Bryan Adams – Bare Bones (Decca) CD review –
Bryan Adams began his career as a leather-clad rocker with hits like “Cuts Like a Knife,” and “Run to You.” In 1991, he co-wrote a ballad for the Robin Hood: Prince of Thieves movie which would change his career forever. That song, “(Everything I Do) I Do It For You,” was a worldwide smash, and is still the second biggest-selling single ever in the US. More power ballads followed to great success: “Please Forgive Me,” “All For Love,” and “Have You Ever Really Loved a Woman.”
– all without Adams ever having to release a new album. In fact, it took Adams five years to finally release another studio record; and by that point, he had lost much of his rock fan base and his subsequent albums have sold poorly. Now comes Bare Bones, an attempt to restore some of Adams’ credibility. The 20-song live outing, recorded in front of a rabid audience, is just like the title suggests – just Adams on vocals and acoustic guitar, with the occasional piano thrown in for good measure. Within this setting, there is no place for him to hide behind; no loud guitars or sappy strings.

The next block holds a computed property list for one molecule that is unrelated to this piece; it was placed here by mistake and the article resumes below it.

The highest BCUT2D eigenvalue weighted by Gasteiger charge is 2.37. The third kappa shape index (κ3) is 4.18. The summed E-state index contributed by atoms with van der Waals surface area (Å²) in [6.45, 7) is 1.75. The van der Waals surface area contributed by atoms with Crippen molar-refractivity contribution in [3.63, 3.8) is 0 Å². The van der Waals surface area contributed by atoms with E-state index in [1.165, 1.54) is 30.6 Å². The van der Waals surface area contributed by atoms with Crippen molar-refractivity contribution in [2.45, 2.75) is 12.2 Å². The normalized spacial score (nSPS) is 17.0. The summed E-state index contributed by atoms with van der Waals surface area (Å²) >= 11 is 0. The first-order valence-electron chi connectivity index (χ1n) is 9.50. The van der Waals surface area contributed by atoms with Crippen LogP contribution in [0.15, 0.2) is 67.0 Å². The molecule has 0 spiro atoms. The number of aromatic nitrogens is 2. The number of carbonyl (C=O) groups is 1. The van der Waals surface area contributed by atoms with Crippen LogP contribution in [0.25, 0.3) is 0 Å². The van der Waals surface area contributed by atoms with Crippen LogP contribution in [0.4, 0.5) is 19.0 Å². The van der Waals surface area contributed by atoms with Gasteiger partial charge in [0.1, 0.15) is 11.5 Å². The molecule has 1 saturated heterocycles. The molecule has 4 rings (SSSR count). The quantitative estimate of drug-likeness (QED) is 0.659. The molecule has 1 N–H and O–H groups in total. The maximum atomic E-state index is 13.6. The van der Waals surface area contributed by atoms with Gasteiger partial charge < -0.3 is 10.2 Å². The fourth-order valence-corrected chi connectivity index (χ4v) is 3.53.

The result is a very satisfying album. Since it’s just Adams and a pianist on stage, the crowd plays a much larger role, singing along to favorites and even making requests inbetween songs. Adams’ voice has a little more rasp than he used to, but he still pulls everything off. In fact, minus the epic accompaniment, even the ballads sound great; stripped down of the pomp and circumstance.
Of course, Adams is in on the joke; he humorously twangs his way through the second verse of “Please Forgive Me” (a rather ironic moment for sure). Adams is jovial throughout, encouraging crowd participation and telling a couple of great stories: he talks about seeing a youtube video of someone covering “Heaven” and then not being able to even find his version on the site. There’s enough mix in his set of songs to please both the old rockers and the fans of his newer, mellower material. No bones about it – this is Adams’ best record in years. –Tony Peters